While using a VPN for torrenting in itself is not illegal, downloading content under copyright protection without a license is. While we don’t encourage you in any way to engage in this kind of activity, we also think you should protect yourself in case you do.

With that in mind, choosing the best VPN protocol for torrenting should be focused on security first and then on speed.

Our recommendations are IKEv2 and SoftEther. Since they offer a nice balance between download speeds, your security and ease of use, you can’t go wrong with any of them when torrenting.

Which VPN protocol is the oldest and least secure of the VPN protocols?

The oldest and weakest in terms of security VPN protocol is PPTP and it dates back to 1995 when it was developed by Microsoft. 

While it is a great choice if you’re looking for speed, you should know that it offers almost no online security. 

It is very easy to set up and quite stable, but considering that the NSA has been able to crack it in the past, it is highly recommended to avoid using this protocol if you care at all about your privacy and security.

Conclusion

There you have it, this is our experts’ take on explaining VPN protocols and determining which one is the best.

The main thing you need to remember is that the final answer to the question “which VPN protocol to use?” is actually dependent on your needs. Nobody knows better than you what is more important: having better speed, better security, ease of use.

The best we can do is give you enough information so you can make the right decision yourself. If you need more information about how to choose a good VPN, we can help with that too!

And if you’re looking for a VPN client who can offer you great variety in terms of VPN protocols so you can be able to choose what’s right for you, give HideIPVPN a shot!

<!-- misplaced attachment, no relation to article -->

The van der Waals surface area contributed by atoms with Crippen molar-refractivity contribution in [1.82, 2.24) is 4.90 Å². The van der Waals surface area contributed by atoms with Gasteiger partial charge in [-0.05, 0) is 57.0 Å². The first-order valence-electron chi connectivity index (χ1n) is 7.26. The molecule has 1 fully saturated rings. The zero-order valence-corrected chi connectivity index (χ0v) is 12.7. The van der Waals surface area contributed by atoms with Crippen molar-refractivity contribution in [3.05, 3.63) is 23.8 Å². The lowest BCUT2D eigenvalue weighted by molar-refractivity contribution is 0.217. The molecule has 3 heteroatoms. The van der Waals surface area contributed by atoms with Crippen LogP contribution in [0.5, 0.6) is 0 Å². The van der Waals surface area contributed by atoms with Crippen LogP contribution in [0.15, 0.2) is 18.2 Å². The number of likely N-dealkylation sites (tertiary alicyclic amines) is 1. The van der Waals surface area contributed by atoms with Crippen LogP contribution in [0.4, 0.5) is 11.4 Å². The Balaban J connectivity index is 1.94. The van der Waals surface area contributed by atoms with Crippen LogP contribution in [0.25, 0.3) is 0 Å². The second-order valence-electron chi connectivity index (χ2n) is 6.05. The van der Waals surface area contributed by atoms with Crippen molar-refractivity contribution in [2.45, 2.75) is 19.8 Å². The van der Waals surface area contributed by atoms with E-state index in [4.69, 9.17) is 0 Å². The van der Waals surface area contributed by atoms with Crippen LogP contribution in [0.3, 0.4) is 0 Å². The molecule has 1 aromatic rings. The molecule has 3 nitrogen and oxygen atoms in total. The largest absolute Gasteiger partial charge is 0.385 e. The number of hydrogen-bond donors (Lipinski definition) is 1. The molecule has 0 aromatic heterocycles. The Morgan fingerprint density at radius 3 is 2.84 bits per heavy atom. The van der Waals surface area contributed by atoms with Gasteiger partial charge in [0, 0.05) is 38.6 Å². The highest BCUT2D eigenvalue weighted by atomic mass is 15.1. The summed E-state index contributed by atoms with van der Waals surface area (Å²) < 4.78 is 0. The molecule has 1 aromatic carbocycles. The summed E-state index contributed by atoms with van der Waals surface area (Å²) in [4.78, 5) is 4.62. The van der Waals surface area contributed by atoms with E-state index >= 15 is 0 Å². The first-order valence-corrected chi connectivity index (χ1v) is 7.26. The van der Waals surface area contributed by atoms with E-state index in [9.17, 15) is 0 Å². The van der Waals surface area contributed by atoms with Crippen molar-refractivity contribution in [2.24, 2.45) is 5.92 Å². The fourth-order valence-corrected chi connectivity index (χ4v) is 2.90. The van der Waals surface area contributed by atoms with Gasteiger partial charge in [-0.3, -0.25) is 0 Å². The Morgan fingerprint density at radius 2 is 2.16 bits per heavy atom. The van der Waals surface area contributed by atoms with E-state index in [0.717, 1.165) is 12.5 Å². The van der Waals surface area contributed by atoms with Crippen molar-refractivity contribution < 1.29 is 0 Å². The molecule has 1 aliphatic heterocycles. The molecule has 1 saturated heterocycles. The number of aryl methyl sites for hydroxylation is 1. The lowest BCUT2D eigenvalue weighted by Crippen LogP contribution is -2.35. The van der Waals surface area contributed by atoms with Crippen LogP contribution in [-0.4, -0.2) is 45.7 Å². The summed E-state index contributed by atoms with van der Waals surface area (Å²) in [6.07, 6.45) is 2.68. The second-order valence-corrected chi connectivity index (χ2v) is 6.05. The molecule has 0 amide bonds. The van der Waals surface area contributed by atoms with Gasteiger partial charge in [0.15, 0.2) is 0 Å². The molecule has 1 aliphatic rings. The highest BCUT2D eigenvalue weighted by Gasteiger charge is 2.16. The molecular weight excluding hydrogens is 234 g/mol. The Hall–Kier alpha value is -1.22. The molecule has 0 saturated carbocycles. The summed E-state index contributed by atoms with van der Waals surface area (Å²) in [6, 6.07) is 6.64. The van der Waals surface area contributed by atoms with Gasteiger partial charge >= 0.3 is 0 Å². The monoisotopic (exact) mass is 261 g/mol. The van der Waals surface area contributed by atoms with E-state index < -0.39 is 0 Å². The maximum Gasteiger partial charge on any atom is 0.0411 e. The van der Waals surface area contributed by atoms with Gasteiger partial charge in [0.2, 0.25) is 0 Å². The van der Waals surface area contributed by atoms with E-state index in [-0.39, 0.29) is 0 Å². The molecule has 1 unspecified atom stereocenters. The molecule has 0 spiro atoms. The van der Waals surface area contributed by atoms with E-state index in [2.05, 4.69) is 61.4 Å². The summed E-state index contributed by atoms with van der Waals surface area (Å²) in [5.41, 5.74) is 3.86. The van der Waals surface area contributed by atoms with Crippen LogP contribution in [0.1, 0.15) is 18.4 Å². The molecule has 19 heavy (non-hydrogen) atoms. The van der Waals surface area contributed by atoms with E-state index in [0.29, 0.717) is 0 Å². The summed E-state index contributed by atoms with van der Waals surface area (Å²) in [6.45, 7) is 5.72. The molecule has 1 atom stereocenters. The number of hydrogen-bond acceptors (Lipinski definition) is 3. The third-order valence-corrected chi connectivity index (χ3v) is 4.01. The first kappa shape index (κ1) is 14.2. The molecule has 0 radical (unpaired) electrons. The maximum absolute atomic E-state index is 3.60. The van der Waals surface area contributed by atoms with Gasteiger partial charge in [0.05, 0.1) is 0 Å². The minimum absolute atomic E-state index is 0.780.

We offer 5 of the most important VPN protocols: OpenVPN, SoftEther, PPTP, SSTP and L2TP/IPSec both with 128-bit and 256-bit encryption. We take your security very seriously and we always strive to offer the very best for you in terms of protection and privacy.

Our VPN client can work on up to 5 devices simultaneously and because we know how important it is for you to always be protected, we made sure to make it compatible with all the main operating systems: Windows, macOS, iOS and Android.

Prices are low and our friendly and professional Support team is always available to help in case you need anything.

Don’t miss out, try it out now!

vpn protocols
As soon as you understand what a VPN is and what it does, you will also see the importance of understanding VPN protocols.

Without getting into too much detail, a VPN, otherwise known as a Virtual Private Network, is a really useful and important tool designed to hide your IP address, protect your online privacy while browsing the web, offer you more security, and to help you bypass certain geo- and firewall-restrictions.

A VPN creates a tunnel of encryption through which all your data travels, hiding it from the prying eyes of Internet Service Providers, government intelligence agencies, data-collecting websites, and even hackers.

But in order to better understand the technology used by VPNs, it is essential to understand what VPN protocols are, so without any further ado, let’s dive into it.

What are VPN protocols?

By their technical definition, VPN protocols are sets of rules that determine how exactly a VPN will form the encryption tunnel through which your data will travel to and from your device. While the perfect VPN protocol hasn’t been invented yet, it’s important to know that some have come pretty close.  There are several types of protocols for VPN, each different in its way and each created with something else in mind.  While some favor speed over security, others have been built to work the other way around and some have found a pretty good balance between the two.

As you can see, VPN protocols are basically the DNA of a VPN. They are the blueprint standing at the heart of a VPN, determining exactly how the private network will be created and encrypted.

Before going into too much detail about each, allow me to enumerate a couple of the most commonly used protocols and some of their most important characteristics, making a brief VPN protocol comparison.

  • PPTP – clearly favoring speed over security and relatively stable
  • L2TP – a balanced protocol, stable, but not offering top performance
  • SSTP – favors security over speed, but offers just as much stability like OpenVPN
  • IKEv2 – good all-rounder, offering good overall performance
  • OpenVPN – also a good option over all, good balance between speed, security and stability